Conservation International and National Geographic Traveler Announce the World Legacy Awards
New Awards Recognize Environmentally and Socially Responsible Travel
Conservation International and National Geographic Traveler magazine announced today the creation of the "World Legacy Awards." These awards will recognize outstanding businesses, organizations, and places that have made a significant contribution toward promoting the principles of sustainable tourism, and whose actions can serve as a role model for others. These standards include the conservation of nature, economic benefit to local peoples, and respect for cultural diversity.
The newly-formed alliance between National Geographic Traveler magazine and Conservation International launches a global campaign to promote environmentally, culturally, and socially responsible tourism practices across a wider spectrum of the tourism industry, with the goal of protecting Earth's natural and cultural heritage.
"Too often, tourist resorts and destinations have focused on short-term gain with little regard for the environment or the people who live there — often the very things that attracted visitors in the first place," said Costas Christ, Senior Director of Conservation International's ecotourism department. "With the creation of the World Legacy Awards, we intend to raise the bar and encourage more businesses, organizations, and destinations to incorporate sound environmental and social policies into their practices."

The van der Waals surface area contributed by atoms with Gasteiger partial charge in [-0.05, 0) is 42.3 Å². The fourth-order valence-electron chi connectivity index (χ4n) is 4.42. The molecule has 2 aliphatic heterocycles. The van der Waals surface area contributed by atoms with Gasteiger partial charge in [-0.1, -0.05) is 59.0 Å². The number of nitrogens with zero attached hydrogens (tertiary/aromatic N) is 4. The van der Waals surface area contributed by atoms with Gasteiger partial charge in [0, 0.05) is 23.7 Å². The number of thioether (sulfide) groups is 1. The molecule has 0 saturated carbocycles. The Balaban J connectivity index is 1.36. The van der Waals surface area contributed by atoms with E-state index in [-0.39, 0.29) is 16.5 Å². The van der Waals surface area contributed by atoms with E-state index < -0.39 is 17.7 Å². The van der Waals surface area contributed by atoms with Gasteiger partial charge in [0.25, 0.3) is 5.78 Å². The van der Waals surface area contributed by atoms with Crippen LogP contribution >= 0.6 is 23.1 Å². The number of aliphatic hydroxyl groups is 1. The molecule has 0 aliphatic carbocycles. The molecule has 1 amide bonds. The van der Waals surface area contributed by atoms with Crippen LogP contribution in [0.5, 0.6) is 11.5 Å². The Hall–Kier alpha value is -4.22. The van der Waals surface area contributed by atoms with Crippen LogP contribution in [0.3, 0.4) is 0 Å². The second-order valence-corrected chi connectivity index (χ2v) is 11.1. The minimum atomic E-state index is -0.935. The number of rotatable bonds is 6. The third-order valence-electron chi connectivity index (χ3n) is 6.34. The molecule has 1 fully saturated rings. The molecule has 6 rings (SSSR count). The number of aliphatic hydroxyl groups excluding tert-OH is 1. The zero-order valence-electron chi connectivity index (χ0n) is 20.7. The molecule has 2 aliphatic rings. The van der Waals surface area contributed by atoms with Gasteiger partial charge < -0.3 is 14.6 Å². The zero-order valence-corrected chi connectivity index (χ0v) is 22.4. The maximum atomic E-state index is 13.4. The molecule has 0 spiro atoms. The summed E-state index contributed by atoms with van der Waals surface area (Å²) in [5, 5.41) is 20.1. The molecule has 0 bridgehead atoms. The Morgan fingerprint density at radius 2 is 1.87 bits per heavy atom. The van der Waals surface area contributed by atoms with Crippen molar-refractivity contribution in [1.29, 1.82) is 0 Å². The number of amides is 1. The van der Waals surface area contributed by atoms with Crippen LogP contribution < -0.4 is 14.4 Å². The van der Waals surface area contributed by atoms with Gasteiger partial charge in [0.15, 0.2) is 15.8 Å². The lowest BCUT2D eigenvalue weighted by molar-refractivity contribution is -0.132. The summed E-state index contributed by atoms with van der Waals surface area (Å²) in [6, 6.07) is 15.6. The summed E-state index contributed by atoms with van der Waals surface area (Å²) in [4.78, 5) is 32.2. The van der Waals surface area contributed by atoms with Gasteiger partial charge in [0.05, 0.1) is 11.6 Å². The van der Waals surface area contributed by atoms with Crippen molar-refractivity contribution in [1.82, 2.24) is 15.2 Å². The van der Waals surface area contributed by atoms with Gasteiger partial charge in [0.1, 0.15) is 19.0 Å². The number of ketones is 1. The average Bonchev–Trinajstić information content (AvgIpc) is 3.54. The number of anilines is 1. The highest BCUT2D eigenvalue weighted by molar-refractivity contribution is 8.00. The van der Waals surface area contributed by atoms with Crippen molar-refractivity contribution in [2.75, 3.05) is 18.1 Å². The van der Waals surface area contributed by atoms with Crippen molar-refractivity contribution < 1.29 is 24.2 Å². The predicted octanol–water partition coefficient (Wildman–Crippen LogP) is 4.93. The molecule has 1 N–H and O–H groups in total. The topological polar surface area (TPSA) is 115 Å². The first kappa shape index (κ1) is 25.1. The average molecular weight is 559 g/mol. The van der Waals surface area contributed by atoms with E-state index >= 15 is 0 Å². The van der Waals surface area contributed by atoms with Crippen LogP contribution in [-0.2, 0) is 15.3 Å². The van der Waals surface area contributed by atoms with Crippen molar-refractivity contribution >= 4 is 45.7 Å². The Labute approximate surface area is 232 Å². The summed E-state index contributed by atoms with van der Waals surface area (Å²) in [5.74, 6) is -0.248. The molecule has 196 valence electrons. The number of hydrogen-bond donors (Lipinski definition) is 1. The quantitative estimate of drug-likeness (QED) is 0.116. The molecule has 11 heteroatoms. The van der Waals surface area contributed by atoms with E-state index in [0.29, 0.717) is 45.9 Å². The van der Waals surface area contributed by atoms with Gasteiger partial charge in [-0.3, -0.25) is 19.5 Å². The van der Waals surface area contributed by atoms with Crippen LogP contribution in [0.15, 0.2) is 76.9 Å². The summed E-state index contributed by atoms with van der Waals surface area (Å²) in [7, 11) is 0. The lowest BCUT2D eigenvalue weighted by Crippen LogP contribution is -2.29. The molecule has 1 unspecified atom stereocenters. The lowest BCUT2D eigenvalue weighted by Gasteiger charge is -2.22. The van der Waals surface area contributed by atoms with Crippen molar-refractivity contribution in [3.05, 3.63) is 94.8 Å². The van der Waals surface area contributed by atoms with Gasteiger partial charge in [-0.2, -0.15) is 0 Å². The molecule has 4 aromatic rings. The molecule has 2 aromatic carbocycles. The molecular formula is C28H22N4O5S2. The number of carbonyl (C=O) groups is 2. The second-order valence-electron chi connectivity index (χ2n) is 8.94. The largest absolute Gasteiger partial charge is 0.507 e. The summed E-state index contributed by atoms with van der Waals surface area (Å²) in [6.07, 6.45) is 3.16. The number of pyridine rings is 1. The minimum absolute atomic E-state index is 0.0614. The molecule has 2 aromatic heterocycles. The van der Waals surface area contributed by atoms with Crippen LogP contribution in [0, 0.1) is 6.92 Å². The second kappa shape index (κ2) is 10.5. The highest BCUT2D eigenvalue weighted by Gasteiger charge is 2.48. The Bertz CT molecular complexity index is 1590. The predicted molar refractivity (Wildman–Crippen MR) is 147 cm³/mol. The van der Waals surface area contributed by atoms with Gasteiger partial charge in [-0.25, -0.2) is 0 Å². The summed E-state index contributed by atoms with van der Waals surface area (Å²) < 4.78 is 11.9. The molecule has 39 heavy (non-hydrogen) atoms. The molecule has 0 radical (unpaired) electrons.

With the United Nations declaration of 2002 as the International Year of Ecotourism, more attention is being focused on how the tourism industry can play a more positive role in the protection of nature and the well being of local people.
"Tourists are looking for experiences that are rewarding and memorable, but the tourism industry can only be sustainable if the natural and cultural assets of the destination are protected, and if local people receive economic and social benefit from tourism activities," said Jonathan Tourtellot, Geotourism Editor of National Geographic Traveler magazine. "By placing a value on a locale's natural, historic, and cultural attributes, we provide an incentive to protect them. This partnership ensures that future generations may enjoy the same attributes present today."
Winners will be chosen in three categories:
Nature Travel: This award honors a business, organization, or attraction making a positive contribution to the conservation of natural areas and biodiversity. Eligible nominees include eco-lodges, ecotourism operators, and community or privately owned nature reserves whose existence through tourism revenue helps ensure protection for wilderness areas, marine environments, and rare and endangered species.
Heritage Tourism: This category recognizes a business, organization, or attraction making a positive contribution to cultural heritage and diversity. Community-based tourism projects, preservation of archeological sites, and activities that revive and enrich cultural traditions are eligible for the award.